Sunday 10 March 2013
The castle was as foreboding on the landscape as the looming storm front was in the sky. Although both environs were vast and sweeping, the castle and the storm front were all enveloping. Thunder cracked overhead, and despite the protective stone and heavy wood of the structure, the inhabitants of the castle cowered in fear. They had not seen a storm as ferocious as the approaching front in decades. It was, surely as the Oracle had said, a once in a lifetime event, and if she were right, it would hit in a matter of hours, destroying everything in its path.
Benevolent and caring, Osgood offered the folk of the surrounding villages the option of taking shelter within the castle walls, opening the courtyard and banquet room to those who wished to seek safety from the storm. He had seen too many of his countrymen die at the hands of enemies in war, and owed a debt of gratitude to them all. They had given their lives for the protection of their king and country; they had given their lives for freedom. He was not a king who would go back on his word. The lives of his people were foremost in Osgood’s mind, for without those people he would have a vast kingdom filled with nothing. ‘A king with no subjects,’ Osgood’s father had once told him, ‘is a man with no purpose or reason. And a man with no purpose or reason is a man with no hope.’
They were words Osgood had lived by since he was a boy, and they had served him well. He was not about to give up on them because of a storm.
Osgood sent word to every village offering sanctuary, and they came in droves escorted by knights of the realm. Streams of men, women, and children believing that their king could protect them from the oncoming storm. He had ordered that the barns be opened to horses and any pets that travelled with his subjects, understanding that the children would be placated and more comfortable knowing their animal companions were just as safe from harm. Food and warm beverages were provided upon arrival because he also understood that satiated subjects were more compliant, tolerant, and helpful than empty-stomached ones. Still, he ordered his guards and the knights of the realm to be on hand and responsive to any kind of altercation or complaint. So many people in one place at one time during such a stroke of nature would surely prove to be eventful. And the Oracle had warned him to be vigilant as the storm might provide a perfect cover for an assassination attempt.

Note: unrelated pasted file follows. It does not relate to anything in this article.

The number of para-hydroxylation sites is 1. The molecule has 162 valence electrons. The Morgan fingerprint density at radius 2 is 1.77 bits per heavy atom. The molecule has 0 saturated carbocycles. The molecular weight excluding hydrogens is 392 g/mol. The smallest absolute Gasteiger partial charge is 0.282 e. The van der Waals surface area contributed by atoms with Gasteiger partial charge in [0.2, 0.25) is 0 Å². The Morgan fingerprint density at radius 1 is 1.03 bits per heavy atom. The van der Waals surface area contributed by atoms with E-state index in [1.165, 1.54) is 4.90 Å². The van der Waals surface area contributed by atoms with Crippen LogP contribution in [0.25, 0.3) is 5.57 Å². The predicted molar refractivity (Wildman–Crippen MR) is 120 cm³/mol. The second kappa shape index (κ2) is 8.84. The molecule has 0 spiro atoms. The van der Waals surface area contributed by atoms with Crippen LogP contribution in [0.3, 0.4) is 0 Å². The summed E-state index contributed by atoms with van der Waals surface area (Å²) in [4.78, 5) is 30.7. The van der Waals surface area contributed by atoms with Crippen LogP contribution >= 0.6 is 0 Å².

The Oracle’s warning had put Osgood a little on edge. Should any of his people attempt such a thing, they would see the other side of their king; the side reserved for war and fighting. It was that side of Osgood that saw him more feared than any other king who’d ever ruled over the kingdom. Benevolent and caring he may have appeared to those who loved him, but vicious and bloodthirsty he was to those who dared oppose him.